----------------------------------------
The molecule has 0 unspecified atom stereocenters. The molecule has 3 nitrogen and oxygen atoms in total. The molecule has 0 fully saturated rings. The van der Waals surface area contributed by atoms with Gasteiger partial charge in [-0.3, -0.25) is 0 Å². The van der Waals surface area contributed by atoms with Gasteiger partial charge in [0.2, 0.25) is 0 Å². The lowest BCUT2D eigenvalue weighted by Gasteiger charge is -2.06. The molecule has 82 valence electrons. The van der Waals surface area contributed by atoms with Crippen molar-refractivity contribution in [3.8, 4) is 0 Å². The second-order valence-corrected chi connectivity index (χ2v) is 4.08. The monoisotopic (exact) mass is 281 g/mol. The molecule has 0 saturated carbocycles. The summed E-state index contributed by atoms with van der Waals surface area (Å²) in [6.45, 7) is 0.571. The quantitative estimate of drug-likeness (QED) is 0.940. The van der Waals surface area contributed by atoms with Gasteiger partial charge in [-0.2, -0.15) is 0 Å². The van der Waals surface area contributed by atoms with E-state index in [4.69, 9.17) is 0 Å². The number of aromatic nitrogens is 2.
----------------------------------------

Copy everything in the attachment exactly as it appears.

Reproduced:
The molecule has 0 unspecified atom stereocenters. The molecule has 3 nitrogen and oxygen atoms in total. The molecule has 0 fully saturated rings. The van der Waals surface area contributed by atoms with Gasteiger partial charge in [-0.3, -0.25) is 0 Å². The van der Waals surface area contributed by atoms with Gasteiger partial charge in [0.2, 0.25) is 0 Å². The lowest BCUT2D eigenvalue weighted by Gasteiger charge is -2.06. The molecule has 82 valence electrons. The van der Waals surface area contributed by atoms with Crippen molar-refractivity contribution in [3.8, 4) is 0 Å². The second-order valence-corrected chi connectivity index (χ2v) is 4.08. The monoisotopic (exact) mass is 281 g/mol. The molecule has 0 saturated carbocycles. The summed E-state index contributed by atoms with van der Waals surface area (Å²) in [6.45, 7) is 0.571. The quantitative estimate of drug-likeness (QED) is 0.940. The van der Waals surface area contributed by atoms with Gasteiger partial charge in [-0.2, -0.15) is 0 Å². The van der Waals surface area contributed by atoms with E-state index in [4.69, 9.17) is 0 Å². The number of aromatic nitrogens is 2.